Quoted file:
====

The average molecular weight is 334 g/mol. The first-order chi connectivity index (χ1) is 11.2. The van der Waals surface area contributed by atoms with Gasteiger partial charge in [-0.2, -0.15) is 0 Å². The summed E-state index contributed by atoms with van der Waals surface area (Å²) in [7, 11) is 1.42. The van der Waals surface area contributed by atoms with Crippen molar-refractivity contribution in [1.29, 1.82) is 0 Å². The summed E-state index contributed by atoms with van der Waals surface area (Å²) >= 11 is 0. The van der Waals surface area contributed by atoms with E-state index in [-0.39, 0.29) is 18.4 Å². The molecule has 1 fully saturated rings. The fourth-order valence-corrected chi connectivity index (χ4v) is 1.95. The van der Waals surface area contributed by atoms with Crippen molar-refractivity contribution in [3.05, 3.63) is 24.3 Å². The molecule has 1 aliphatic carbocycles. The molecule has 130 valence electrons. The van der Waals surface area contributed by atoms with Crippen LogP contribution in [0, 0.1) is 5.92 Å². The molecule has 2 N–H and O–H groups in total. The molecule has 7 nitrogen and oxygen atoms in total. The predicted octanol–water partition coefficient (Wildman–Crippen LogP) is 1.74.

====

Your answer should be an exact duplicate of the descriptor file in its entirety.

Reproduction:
The average molecular weight is 334 g/mol. The first-order chi connectivity index (χ1) is 11.2. The van der Waals surface area contributed by atoms with Gasteiger partial charge in [-0.2, -0.15) is 0 Å². The summed E-state index contributed by atoms with van der Waals surface area (Å²) in [7, 11) is 1.42. The van der Waals surface area contributed by atoms with Crippen molar-refractivity contribution in [1.29, 1.82) is 0 Å². The summed E-state index contributed by atoms with van der Waals surface area (Å²) >= 11 is 0. The van der Waals surface area contributed by atoms with E-state index in [-0.39, 0.29) is 18.4 Å². The molecule has 1 fully saturated rings. The fourth-order valence-corrected chi connectivity index (χ4v) is 1.95. The van der Waals surface area contributed by atoms with Crippen molar-refractivity contribution in [3.05, 3.63) is 24.3 Å². The molecule has 1 aliphatic carbocycles. The molecule has 130 valence electrons. The van der Waals surface area contributed by atoms with Crippen LogP contribution in [0, 0.1) is 5.92 Å². The molecule has 2 N–H and O–H groups in total. The molecule has 7 nitrogen and oxygen atoms in total. The predicted octanol–water partition coefficient (Wildman–Crippen LogP) is 1.74.